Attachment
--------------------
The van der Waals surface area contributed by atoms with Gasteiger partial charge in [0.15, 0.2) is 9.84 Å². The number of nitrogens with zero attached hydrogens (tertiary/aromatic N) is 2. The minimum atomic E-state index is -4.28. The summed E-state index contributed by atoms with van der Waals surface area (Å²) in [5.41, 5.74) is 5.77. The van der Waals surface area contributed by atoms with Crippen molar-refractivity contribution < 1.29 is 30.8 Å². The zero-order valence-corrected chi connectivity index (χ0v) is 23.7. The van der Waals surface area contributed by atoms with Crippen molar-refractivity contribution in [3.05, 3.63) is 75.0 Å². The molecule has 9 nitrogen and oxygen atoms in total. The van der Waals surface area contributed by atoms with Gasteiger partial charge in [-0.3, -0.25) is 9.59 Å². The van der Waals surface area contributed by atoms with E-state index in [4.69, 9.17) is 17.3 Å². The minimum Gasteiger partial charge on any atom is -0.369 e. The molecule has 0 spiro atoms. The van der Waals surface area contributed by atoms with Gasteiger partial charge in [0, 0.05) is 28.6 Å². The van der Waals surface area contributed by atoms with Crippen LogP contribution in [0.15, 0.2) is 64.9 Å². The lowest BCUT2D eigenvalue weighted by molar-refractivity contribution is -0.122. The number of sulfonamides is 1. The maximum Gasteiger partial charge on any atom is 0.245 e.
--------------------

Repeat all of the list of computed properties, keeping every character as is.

The van der Waals surface area contributed by atoms with Gasteiger partial charge in [0.15, 0.2) is 9.84 Å². The number of nitrogens with zero attached hydrogens (tertiary/aromatic N) is 2. The minimum atomic E-state index is -4.28. The summed E-state index contributed by atoms with van der Waals surface area (Å²) in [5.41, 5.74) is 5.77. The van der Waals surface area contributed by atoms with Crippen molar-refractivity contribution < 1.29 is 30.8 Å². The zero-order valence-corrected chi connectivity index (χ0v) is 23.7. The van der Waals surface area contributed by atoms with Crippen molar-refractivity contribution in [3.05, 3.63) is 75.0 Å². The molecule has 9 nitrogen and oxygen atoms in total. The van der Waals surface area contributed by atoms with Gasteiger partial charge in [-0.3, -0.25) is 9.59 Å². The van der Waals surface area contributed by atoms with E-state index in [4.69, 9.17) is 17.3 Å². The minimum Gasteiger partial charge on any atom is -0.369 e. The molecule has 0 spiro atoms. The van der Waals surface area contributed by atoms with Gasteiger partial charge in [0, 0.05) is 28.6 Å². The van der Waals surface area contributed by atoms with Crippen LogP contribution in [0.15, 0.2) is 64.9 Å². The lowest BCUT2D eigenvalue weighted by molar-refractivity contribution is -0.122. The number of sulfonamides is 1. The maximum Gasteiger partial charge on any atom is 0.245 e.